Romanians ready to give Iliescu another chance

Ulhas Joglekar ulhasj at
Sat Nov 25 19:22:50 MST 2000

22 November 2000

Romanians ready to give Iliescu another chance
BUCHAREST: Graffiti calling on Romanians to oust left-winger Ion Iliescu as
president can still be seen on some Bucharest buildings -- a reminder of the
1996 election when cheering thousands greeted a centrist victory.
Four years later, Romanians, who saw their hopes for a better life collapse
under the centrists, appear ready for a journey back in time by voting for
Iliescu and his party in elections on Sunday (November 26).
Emil Constantinescu was elected president and a centrist alliance won the
1996 parliamentary poll on promises of swift economic change and membership
of the European Union and NATO.
The result was a disaster.
Major reforms failed; foreign investors did not show up and the coalition
government was plagued by endless bickering, reshuffles and failure to get a
firm grip on the economy.
Romania is the last in the line of countries aspiring to join the European
Union. This month, the EU said fast reforms were needed because Romania did
not have a functioning market economy.
"Initially, the centrists hoped that they could devise a sound strategy and
complement each other in dealing with economic reforms and social
protection," said Dorel Sandor, analyst with the Bucharest-based Centre for
Political Studies.
"But their stands were most of the time contradictory. This created
political instability, confusion and seriously eroded their credibility.
Voters perceive them now as inefficient and hopeless," Sandor told Reuters.
Iliescu, 70, and his Party of Social Democracy (PDSR), are poised to win
both the presidency and a majority of seats in parliament after November 26.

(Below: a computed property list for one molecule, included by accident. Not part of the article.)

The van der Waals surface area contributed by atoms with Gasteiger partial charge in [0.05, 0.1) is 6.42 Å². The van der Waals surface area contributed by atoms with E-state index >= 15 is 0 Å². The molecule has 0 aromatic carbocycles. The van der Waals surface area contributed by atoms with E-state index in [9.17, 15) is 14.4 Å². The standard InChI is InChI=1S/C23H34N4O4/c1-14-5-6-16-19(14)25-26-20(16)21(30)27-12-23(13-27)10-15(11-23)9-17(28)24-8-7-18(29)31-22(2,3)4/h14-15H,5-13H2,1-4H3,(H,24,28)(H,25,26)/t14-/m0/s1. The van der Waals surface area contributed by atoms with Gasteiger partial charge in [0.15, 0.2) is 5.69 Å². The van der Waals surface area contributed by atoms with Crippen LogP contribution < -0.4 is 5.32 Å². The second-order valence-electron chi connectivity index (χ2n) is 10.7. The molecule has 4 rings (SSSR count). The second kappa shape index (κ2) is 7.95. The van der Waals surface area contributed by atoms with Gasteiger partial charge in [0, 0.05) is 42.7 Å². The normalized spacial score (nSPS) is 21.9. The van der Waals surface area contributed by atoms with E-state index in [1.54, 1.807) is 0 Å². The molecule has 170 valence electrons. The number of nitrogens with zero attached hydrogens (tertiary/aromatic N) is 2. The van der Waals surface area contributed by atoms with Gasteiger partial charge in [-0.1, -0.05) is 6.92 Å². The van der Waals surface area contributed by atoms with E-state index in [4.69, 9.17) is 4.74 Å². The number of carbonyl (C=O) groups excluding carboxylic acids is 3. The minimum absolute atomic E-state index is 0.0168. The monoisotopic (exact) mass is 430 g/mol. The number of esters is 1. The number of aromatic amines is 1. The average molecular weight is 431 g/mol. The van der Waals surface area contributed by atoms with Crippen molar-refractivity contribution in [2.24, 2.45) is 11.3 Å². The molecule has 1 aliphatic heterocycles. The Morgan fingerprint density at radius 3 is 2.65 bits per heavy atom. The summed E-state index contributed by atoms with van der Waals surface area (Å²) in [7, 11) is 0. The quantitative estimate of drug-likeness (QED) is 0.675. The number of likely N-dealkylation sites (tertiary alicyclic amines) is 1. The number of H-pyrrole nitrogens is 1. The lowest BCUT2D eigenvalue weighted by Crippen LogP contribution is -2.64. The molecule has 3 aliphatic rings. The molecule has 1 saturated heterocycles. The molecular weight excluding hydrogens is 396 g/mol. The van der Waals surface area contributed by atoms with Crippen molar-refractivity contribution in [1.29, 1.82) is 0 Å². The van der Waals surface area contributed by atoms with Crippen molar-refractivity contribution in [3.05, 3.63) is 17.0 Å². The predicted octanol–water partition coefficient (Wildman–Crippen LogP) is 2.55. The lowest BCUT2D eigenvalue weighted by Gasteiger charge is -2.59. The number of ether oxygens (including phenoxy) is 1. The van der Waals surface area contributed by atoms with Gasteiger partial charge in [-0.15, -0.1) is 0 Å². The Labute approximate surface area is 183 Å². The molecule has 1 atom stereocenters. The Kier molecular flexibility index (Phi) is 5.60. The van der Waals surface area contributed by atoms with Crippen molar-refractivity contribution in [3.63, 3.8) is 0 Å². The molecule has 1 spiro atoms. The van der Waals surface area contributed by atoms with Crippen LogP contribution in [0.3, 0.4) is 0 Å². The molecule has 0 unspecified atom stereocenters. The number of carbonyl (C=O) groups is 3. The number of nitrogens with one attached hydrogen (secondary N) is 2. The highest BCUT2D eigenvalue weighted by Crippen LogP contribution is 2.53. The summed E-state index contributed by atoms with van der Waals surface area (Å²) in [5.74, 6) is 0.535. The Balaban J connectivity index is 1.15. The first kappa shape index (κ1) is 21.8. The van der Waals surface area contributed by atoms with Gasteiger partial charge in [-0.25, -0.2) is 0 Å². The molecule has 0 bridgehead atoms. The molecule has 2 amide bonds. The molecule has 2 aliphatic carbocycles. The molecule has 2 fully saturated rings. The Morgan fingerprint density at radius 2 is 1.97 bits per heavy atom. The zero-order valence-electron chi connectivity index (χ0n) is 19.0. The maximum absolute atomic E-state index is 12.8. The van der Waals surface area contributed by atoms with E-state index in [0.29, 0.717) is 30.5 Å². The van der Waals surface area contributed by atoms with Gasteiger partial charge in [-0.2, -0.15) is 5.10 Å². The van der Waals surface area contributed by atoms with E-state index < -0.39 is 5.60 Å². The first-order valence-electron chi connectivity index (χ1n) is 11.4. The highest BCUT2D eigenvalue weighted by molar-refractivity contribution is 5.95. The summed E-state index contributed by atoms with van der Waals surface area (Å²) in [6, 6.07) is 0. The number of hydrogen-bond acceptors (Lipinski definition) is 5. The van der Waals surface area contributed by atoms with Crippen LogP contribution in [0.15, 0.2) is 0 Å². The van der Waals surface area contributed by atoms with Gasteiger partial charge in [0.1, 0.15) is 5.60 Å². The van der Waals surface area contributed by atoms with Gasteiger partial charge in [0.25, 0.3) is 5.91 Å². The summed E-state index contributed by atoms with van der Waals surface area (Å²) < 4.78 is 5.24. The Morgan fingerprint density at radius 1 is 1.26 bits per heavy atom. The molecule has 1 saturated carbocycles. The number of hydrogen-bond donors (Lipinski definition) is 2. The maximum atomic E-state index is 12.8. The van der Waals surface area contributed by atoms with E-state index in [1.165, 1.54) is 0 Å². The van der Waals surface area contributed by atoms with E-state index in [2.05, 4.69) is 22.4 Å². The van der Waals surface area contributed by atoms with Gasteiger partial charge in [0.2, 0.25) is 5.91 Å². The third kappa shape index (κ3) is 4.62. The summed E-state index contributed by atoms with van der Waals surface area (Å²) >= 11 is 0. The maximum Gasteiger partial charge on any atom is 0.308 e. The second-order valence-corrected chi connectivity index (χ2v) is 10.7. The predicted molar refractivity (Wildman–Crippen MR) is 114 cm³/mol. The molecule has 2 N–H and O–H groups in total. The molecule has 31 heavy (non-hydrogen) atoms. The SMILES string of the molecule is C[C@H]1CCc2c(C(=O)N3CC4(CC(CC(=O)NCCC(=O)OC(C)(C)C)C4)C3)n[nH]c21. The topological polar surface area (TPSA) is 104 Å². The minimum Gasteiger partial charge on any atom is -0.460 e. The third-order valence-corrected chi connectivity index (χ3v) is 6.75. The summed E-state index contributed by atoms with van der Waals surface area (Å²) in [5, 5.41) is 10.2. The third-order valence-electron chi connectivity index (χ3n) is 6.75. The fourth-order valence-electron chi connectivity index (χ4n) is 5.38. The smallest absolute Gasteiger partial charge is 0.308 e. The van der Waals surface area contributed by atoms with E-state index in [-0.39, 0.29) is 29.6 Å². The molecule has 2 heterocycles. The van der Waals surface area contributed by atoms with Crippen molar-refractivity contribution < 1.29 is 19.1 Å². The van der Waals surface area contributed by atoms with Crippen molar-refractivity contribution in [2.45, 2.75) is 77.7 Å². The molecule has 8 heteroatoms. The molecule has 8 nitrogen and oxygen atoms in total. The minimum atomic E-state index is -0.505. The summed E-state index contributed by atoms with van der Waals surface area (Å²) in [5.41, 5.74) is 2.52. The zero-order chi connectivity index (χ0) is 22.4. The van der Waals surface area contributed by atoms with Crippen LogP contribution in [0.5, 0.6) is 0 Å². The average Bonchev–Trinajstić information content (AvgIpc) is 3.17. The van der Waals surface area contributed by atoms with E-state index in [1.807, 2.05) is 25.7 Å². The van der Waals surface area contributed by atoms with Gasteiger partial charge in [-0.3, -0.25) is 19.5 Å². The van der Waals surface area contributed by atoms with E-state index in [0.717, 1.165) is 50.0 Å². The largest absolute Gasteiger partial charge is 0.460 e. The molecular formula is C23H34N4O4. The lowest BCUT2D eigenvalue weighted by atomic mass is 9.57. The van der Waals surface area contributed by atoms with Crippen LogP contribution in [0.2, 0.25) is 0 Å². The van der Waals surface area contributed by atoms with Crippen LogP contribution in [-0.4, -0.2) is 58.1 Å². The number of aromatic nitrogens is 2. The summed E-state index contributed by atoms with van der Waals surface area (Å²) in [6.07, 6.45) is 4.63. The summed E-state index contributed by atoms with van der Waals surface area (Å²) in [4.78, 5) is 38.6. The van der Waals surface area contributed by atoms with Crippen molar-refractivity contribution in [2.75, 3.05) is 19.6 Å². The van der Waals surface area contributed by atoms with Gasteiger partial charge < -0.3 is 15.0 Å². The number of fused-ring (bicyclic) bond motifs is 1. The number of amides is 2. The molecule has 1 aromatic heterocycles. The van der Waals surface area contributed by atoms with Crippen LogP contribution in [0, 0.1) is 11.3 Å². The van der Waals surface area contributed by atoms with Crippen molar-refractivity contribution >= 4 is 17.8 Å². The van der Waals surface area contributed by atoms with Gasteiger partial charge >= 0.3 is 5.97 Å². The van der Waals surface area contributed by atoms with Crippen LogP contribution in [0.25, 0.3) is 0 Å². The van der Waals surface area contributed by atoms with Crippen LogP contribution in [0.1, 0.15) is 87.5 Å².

Polls show Iliescu, who ruled Romania from 1990 to 1996, favoured by 47
percent of voters, eclipsing his main rival, the centrist Prime Minister
Mugur Isarescu, on 13 per cent.
Polls also suggest that the Christian Democrats, once the backbone of the
centrist coalition, are scoring so poorly that they will not make it to
parliament after Sunday's elections.
In Bucharest, centrist campaigners prefer to put up election posters job
during the night to avoid the jeers of passers-by.
"The failure of reforms was due mainly to the opposition of post-communist
bureaucrats, who dominate the infrastructure, to implement change," said
political analyst Emil Hurezeanu.
Reform moves had often clashed with the agendas of some parties in the
centrist coalition and this resulted in incoherent and confusing governing
policies, he added.
Analysts say the slight economic recovery recorded since Isarescu took
office 11 months ago has come too late to be felt by ordinary people.
Nostalgia for a time when "money was money and the price of loaf of bread
next week was the same as this week" is overwhelming in the poverty-stricken
country of 22 million.
"Life was much better under Iliescu. I had enough money to buy food, shoes
and medicines," said Ion Vranca, a pensioner in frayed clothing, looking
enviously at the stalls in a Bucharest market heaped with fruit, meat and
other food.
"Now I have nothing. I'm so poor that I can't afford even to buy a coffin
for when I die. I will vote for Iliescu," he said.
Vranca's words and the scene could be repeated anywhere in Romania today.
"It seems that illusions which once helped Romanians to put up with their
poverty have all died," Sandor said.
Statistics reinforce the grim story -- some 40 percent of Romanians live
below the official poverty line.
Tens of thousands have cheered Iliescu during his electoral rallies across
the country in recent weeks. His programme opposes shock-therapy policies
involving big lay-offs and the closure of inefficient industries.
"Iliescu's left-wing populism is very appealing to those who have lost all
hope. But many of his promises are idealistic and only serve to bait a
population already disillusioned with other promises," said a Western
Many Romanians want democracy, analysts say, but they also want the state to
be a provider and political leaders to be paternalistic and strong -- a
pattern established by the late dictator Nicolae Ceausescu, executed in a
bloody 1989 revolt.
"Unfortunately, Romania's political tradition demands an image of a strong,
Ceausescu-type, leader. When he took office, Constantinescu had good
intentions. But that was not enough," Hurezeanu said.
"Many voters want to see the image of a strongman. And they turn back to
Iliescu," he said.
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